If you have any questions about turkey defrosting, because there are umpteen BAD bits of advice about that floating around the internet, ask here, or call the Butterball Turkey Talk Line - their help line. Those women are trained home economists and food experts, and will not lead you wrong when dealing with raw poultry.

      You do know never to put any greasy poultry drippings down your sink drain? There will be a lot of drippings from a cooked turkey, and they will be greasy. I always save empty large tomato or other big cans and use them to collect the drippings I don't use in gravy. You can use a ladle or a bulb baster to remove the drippings and transfer them to the can(s). Put the can(s) in the freezer, covered with foil, and then the next time your trash is collected, remember to move the cans from the freezer to the trash bag. (I actually post a note on the back door to remind me.) Out the door that mess goes! Otherwise, you'll eventually clog a plumbing line if you try to put it down the drain.

      I don't like to cook my stuffing inside the turkey, but often oven space is limited. I've found that if I put my uncooked stuffing onto two pieces of foil, then fold the foil up like a long "packet," tightly sealed, I can tuck these packets in vertically beside the turkey in the oven and not block air circulation. (I lean them towards the turkey.) I stir the stuffing at about the half-way point and again at the 3/4 point. It always comes out moist and browned. Takes about an hour? Sometimes I give it a few minutes more after the turkey is out of the oven, or I turn off the oven and leave the stuffing packets in there for a little bit while the turkey rests.

      Of course, if you're opening your oven door while cooking the turkey, you might need to adjust the time a little more. If dinner's at 6, I shoot for the turkey coming out of the oven at 5:30. That way, if it needs 10 or 15 minutes more, it still will have time to rest and dinner won't be too delayed.

      Good luck. It will eventually all become so easy that you won't even have to think hard about it. I've even made holiday dinners with one hand in a brace!

      Oh - I forgot to address brine. I don't do it to poultry. Never saw the need to. Cooking bags & gravy are enough for my satisfaction. Why bother with extra work? Did your mother brine a turkey? Did you complain if she didn't or feel the meal was ruined??

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    5. Wow, that's super helpful! Thank you for taking the time to write that up. I truly do appreciate it. I don't think my mom ever brined her turkeys, and they turned out good. :)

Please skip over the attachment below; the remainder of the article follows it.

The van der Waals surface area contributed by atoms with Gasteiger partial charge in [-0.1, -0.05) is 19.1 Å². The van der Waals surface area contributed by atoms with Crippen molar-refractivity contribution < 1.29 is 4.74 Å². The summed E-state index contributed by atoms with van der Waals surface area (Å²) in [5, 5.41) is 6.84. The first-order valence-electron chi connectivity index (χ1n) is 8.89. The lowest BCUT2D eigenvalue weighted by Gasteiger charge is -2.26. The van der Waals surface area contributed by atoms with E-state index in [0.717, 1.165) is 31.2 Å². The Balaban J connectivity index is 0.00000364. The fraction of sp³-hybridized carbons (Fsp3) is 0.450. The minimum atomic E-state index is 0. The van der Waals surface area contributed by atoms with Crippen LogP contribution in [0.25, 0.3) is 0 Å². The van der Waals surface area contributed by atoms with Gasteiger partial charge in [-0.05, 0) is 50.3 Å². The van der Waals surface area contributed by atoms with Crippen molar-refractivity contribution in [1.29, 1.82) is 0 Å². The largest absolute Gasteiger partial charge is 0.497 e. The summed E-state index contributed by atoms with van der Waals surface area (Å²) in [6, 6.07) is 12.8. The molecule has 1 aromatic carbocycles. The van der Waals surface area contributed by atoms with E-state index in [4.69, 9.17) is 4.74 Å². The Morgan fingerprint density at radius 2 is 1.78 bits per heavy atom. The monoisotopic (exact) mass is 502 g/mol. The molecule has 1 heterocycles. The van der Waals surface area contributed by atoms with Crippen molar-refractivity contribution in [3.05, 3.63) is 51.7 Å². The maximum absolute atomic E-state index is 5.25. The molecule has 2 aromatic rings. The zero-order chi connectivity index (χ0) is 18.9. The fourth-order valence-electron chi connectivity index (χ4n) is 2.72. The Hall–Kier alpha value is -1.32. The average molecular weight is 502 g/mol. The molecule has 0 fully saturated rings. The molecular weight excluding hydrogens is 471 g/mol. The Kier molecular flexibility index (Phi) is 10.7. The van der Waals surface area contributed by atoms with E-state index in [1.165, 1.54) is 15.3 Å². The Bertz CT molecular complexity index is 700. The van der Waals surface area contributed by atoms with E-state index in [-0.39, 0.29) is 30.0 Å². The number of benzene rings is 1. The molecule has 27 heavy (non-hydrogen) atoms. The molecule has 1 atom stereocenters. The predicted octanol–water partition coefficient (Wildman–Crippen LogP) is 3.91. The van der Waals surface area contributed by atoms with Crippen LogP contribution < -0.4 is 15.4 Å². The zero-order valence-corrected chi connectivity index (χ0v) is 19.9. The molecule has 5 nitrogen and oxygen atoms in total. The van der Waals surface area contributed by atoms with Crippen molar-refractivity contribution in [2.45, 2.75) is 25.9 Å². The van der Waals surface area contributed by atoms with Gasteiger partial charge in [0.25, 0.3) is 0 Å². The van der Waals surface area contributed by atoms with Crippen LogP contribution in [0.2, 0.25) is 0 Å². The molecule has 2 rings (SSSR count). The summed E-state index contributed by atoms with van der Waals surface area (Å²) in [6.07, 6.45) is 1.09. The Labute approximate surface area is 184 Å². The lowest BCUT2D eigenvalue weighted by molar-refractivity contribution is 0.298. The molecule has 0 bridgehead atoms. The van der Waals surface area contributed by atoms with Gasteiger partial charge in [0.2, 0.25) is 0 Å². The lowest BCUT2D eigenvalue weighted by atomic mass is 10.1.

Ellie

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  8. Anonymous12/11/2016

    In the UK we make our Christmas ham slightly differently. Boil your gammon in water with roughly chopped carrots, celery, onion, bay leaves and ten black peppercorns for about an hour and a half to two hours, depending on the weight. Then remove the skin, leaving the fat which you score into a diamond pattern with a knife. I then glaze with orange marmalade that's been gently heated, and stud each diamond point with a clove. Then roast uncovered for about half an hour. We eat this cold on Boxing Day in my family with cold turkey, salads and baked potatoes.
    Bee

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    1. That does sound quite different, but it sounds tasty! Growing up, my family always did something special on Boxing Day, too. Usually fancy soups.

      Ellie

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  9. Anonymous12/11/2016

    Looks great Ellie! Maybe you can do a post on favorite holiday movies? Kid and adult...

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    1. Thank you! That's a great idea for a post.

      Ellie

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  10. Anonymous12/12/2016

    2 hours of cooking for frozen beans? It might be overcooked? And I am not sure about boiled bacon...

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    1. Anonymous12/12/2016

      Agreed. No reason to do that to an innocent green bean. And bacon is much tastier when fried crisp. What website gave the idea of 2 hours of cooking? Were they using a recipe from "back in the day" when bean varieties could be stringy and tough?

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    2. I thought it was strange too, but it turned out great. Different than anything I had ever had, but it was tasty. I created the recipe after looking at several recipes for southern style green beans. Believe it or not, some of the recipes had you simmer the beans for 3-4 hours. That was one of the things I did differently in my recipe. Lol.